Victoria: I traveled a lot as a child, and the emphasis was always on culture: museums, historical sites, ancient ruins, archaeological digs. I liked the idea of studying the origins of society, and my first plan in college was to major in anthropology. After a semester of learning about primate dentition, though, I rethought that plan and started looking around for something else. The study of religions seemed to combine everything that interested me: history, psychology, philosophy, art. So I wound up majoring in Comparative Religion.

I'm interested not just in what people believe, but in why they believe what they do and how they act on their belief. I'm also fascinated by the relativity of belief -- different people can in all sincerity interpret a religious doctrine or a piece of scripture in completely opposing ways -- and by the commonalities between religious traditions, all of which, I think, seek to address the same basic concerns about existence. And I'm interested in the difference between faith and its expression, especially the conflict that sometimes develops between the raw material of revelation and the religious institutions that grow up around it, whose self-interest can place them at odds with the faith they're supposed to guide.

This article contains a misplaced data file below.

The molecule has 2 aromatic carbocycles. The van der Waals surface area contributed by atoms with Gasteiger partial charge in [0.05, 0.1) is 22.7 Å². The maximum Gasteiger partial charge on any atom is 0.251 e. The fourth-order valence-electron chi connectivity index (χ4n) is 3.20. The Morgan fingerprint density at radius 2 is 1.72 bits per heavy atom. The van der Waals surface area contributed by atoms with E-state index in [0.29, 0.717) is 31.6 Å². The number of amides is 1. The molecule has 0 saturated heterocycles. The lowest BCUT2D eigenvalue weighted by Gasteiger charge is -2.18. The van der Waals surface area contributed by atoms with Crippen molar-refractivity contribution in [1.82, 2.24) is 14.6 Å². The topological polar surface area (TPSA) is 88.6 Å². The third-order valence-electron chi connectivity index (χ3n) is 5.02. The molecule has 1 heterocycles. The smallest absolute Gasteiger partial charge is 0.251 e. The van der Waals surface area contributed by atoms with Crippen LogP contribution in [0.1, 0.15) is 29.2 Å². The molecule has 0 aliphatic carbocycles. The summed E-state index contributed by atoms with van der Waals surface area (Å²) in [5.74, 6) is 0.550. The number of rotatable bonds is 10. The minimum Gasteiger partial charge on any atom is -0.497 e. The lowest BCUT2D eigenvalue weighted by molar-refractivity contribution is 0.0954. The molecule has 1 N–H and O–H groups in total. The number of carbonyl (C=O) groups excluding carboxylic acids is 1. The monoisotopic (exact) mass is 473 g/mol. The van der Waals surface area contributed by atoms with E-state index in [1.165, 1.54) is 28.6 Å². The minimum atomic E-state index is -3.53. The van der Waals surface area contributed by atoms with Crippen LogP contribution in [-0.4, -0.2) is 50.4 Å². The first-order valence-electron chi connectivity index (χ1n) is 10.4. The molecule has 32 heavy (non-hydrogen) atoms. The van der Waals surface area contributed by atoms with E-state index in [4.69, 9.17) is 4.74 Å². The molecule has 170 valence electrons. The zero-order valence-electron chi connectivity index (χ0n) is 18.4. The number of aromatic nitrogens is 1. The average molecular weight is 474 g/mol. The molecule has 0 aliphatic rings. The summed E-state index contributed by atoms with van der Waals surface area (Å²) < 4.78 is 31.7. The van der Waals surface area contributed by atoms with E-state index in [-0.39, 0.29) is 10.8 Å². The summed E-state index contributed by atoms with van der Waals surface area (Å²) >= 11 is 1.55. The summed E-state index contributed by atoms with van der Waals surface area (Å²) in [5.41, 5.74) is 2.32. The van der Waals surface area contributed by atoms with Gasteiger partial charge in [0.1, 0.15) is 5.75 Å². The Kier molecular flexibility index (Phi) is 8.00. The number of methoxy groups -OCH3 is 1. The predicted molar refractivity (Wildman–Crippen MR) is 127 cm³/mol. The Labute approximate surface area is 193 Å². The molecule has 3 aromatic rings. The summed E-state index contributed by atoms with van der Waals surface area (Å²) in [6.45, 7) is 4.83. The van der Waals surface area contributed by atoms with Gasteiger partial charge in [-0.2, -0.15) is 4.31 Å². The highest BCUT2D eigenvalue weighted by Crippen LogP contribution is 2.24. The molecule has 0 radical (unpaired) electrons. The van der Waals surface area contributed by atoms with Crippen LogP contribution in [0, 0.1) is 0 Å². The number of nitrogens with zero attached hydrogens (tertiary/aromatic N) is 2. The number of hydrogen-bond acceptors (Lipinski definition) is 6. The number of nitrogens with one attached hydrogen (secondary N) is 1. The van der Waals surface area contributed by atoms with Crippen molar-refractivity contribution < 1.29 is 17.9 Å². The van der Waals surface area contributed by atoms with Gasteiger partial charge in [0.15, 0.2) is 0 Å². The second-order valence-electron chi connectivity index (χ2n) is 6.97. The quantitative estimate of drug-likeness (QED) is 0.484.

The Arm of the StoneThese interests all play out in my books. My Stone duology (The Arm of the Stone and The Garden of the Stone) is about a powerful belief system that's not a religion but in many ways functions just like one, and reacts just as badly to challenge. In The Burning Land I use an invented religion (which intentionally echoes many real-world traditions) to take a look at a number of real-world issues that interest me: doubt, intolerance, the clash between faith and politics. (This is one of the reasons I love fantasy, by the way: it allows you to invent a setting to reflect the themes you want to explore.)

All of this makes my books sound awfully serious, which I suppose they are. But I definitely believe in entertainment (for me as a writer as well as for the reader!), and the serious themes are just one element of a mix that includes character-driven stories, action and adventure, unusual magics, and romance. Something for everyone, I hope.